The estimated number of victims varied after the fire. Morgue officials reportedly counted at least 303 bodies, while the independent Azerbaijani news agency Turan quoted medical officials as saying the number of people killed was 337.[7] A three-day mourning period was declared.[6] Lukoil rendered $9,000 in financial aid to the families of victims.[8]

Investigation edit

The government inquiry commission concluded that the fire was caused by an electrical fault. The fire started in the traction motor of one railway car.[1] No explosives were found.[9] The commission's chairman, Deputy Prime Minister Abbas Abbasov, mentioned "outdated Soviet" equipment.[7] Yet two mysterious large holes on the side of one of the wrecked carriages were reportedly found and Azeri national TV quoted experts as saying the holes indicated the use of an explosive device. President Heydar Aliyev told a U.S. official that while preliminary information indicated a technical fault, the fire was "possibly an organised act of sabotage".[3]

The Supreme Court of Azerbaijan convicted two persons for criminal negligence. The metro operator was sentenced to 15 years in prison and the station traffic controller 10 years.[10]

See also edit

References edit

  1. ^ a b "В Баку поминают жертв страшной трагедии в метро" (in Russian). Vestnik Kavkaza. 28 October 2014. Retrieved 15 February 2014.
  2. ^ a b c d e Terje Andersen, Børre J. Paaske. "Railroad and Metro Tunnel Accidents". Lotsberg.net. Archived from the original on 29 October 2013. Retrieved 4 April 2010.
  3. ^ a b Phil Reeves (31 October 1995). "Sabotage fear over metro fire". The Independent. Archived from the original on 16 December 2013. Retrieved 4 April 2010.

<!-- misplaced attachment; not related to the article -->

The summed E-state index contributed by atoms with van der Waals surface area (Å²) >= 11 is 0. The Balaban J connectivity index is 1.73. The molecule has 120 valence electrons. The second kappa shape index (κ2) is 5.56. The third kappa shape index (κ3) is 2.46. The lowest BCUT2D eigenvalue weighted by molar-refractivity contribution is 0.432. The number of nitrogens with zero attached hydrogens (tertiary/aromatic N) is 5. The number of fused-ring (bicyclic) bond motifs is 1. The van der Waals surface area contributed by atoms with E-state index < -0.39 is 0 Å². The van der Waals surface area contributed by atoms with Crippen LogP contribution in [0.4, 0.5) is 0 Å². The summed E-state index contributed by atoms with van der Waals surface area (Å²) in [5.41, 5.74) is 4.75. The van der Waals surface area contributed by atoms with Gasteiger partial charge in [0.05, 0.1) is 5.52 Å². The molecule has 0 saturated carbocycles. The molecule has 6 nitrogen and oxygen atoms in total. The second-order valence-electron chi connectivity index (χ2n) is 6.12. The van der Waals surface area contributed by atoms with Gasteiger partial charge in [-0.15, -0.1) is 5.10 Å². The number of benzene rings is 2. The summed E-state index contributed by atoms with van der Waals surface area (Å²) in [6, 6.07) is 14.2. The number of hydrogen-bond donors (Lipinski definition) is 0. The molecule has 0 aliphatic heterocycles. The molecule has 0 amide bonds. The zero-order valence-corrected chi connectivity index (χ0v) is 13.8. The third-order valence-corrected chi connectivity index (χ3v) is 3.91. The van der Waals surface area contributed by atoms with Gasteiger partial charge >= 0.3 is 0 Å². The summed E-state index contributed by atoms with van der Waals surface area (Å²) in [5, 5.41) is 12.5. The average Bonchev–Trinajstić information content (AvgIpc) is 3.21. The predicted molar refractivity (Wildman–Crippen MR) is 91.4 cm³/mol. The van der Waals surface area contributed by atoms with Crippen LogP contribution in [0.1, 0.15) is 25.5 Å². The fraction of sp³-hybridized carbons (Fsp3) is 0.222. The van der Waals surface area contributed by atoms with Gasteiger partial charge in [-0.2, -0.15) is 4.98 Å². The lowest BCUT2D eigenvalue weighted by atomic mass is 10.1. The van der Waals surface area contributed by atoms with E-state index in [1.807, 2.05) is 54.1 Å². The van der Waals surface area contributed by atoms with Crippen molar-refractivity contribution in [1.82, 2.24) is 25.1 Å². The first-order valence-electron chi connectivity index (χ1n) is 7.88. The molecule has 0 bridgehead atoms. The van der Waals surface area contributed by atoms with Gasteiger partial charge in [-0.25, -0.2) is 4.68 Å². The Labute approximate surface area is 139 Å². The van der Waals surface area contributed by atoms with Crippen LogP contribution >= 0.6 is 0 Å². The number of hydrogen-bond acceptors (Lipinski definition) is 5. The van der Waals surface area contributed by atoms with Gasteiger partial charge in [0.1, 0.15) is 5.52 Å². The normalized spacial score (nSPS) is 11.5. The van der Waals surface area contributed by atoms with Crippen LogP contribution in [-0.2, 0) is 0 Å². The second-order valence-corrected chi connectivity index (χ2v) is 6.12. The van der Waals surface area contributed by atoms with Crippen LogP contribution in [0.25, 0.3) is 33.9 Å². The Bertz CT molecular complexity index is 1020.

4. ^ "Azərbaycanın milli qəhrəmanları" (PDF) (in Azerbaijani). National Library of Azerbaijan. 2008. Retrieved 29 October 2013.
  5. ^ "October 28, 1995". Britannica (Calendar of Events). Archived from the original on 6 June 2011. Retrieved 5 April 2010.
  6. ^ a b Phil Reeves (30 October 1995). "Old wiring caused worst metro disaster". The Independent. Archived from the original on 30 December 2013. Retrieved 4 April 2010.
  7. ^ a b c "Subway Fire Kills 300 in Caucasus Capital". The New York Times. 30 October 1995. Retrieved 4 April 2010.
  8. ^ "Lukoil's presence in Baku". Azerbaijan International. Archived from the original on 23 May 2013. Retrieved 25 October 2012.
  9. ^ Edward Mickolus, Susan L. Simmons. Terrorism, 1992–1995: a chronology of events and a selectively annotated bibliography, ABC-CLIO, 1997, p. 880
  10. ^ "Azerbaijani Court Convicts Two in Metro Fire". RIA Novosti. 8 February 1996. Archived from the original on 16 November 2020. Retrieved 4 April 2010.

External links edit

Further reading edit

  • Wahlstrom, B. The Baku underground railway/metro fire. Proceedings of the 1st International Conference on Tunnel Incident Management, Korsor, Denmark, 13–15 May 1996